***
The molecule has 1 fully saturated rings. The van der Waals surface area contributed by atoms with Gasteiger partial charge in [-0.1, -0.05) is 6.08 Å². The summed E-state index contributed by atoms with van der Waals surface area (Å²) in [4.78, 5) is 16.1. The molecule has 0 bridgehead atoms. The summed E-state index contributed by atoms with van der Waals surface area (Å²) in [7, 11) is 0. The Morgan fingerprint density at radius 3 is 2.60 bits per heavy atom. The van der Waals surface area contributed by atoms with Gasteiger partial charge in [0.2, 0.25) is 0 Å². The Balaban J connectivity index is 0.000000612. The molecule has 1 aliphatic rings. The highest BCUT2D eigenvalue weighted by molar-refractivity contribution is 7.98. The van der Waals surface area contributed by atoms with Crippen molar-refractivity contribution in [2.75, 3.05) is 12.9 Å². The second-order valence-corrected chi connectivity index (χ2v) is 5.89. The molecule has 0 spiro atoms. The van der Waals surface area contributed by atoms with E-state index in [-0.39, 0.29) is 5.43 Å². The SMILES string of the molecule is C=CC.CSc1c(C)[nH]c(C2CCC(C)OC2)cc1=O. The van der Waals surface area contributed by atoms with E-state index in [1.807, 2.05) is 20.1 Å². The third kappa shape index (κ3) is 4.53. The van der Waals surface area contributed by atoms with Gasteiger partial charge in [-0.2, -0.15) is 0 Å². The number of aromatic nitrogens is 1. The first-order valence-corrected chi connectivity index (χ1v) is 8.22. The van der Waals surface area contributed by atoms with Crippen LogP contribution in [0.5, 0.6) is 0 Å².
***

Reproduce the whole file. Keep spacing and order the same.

The molecule has 1 fully saturated rings. The van der Waals surface area contributed by atoms with Gasteiger partial charge in [-0.1, -0.05) is 6.08 Å². The summed E-state index contributed by atoms with van der Waals surface area (Å²) in [4.78, 5) is 16.1. The molecule has 0 bridgehead atoms. The summed E-state index contributed by atoms with van der Waals surface area (Å²) in [7, 11) is 0. The Morgan fingerprint density at radius 3 is 2.60 bits per heavy atom. The van der Waals surface area contributed by atoms with Gasteiger partial charge in [0.2, 0.25) is 0 Å². The Balaban J connectivity index is 0.000000612. The molecule has 1 aliphatic rings. The highest BCUT2D eigenvalue weighted by molar-refractivity contribution is 7.98. The van der Waals surface area contributed by atoms with Crippen molar-refractivity contribution in [2.75, 3.05) is 12.9 Å². The second-order valence-corrected chi connectivity index (χ2v) is 5.89. The molecule has 0 spiro atoms. The van der Waals surface area contributed by atoms with E-state index in [-0.39, 0.29) is 5.43 Å². The SMILES string of the molecule is C=CC.CSc1c(C)[nH]c(C2CCC(C)OC2)cc1=O. The van der Waals surface area contributed by atoms with E-state index in [1.807, 2.05) is 20.1 Å². The third kappa shape index (κ3) is 4.53. The van der Waals surface area contributed by atoms with Gasteiger partial charge in [-0.2, -0.15) is 0 Å². The number of aromatic nitrogens is 1. The first-order valence-corrected chi connectivity index (χ1v) is 8.22. The van der Waals surface area contributed by atoms with Crippen LogP contribution in [0.5, 0.6) is 0 Å².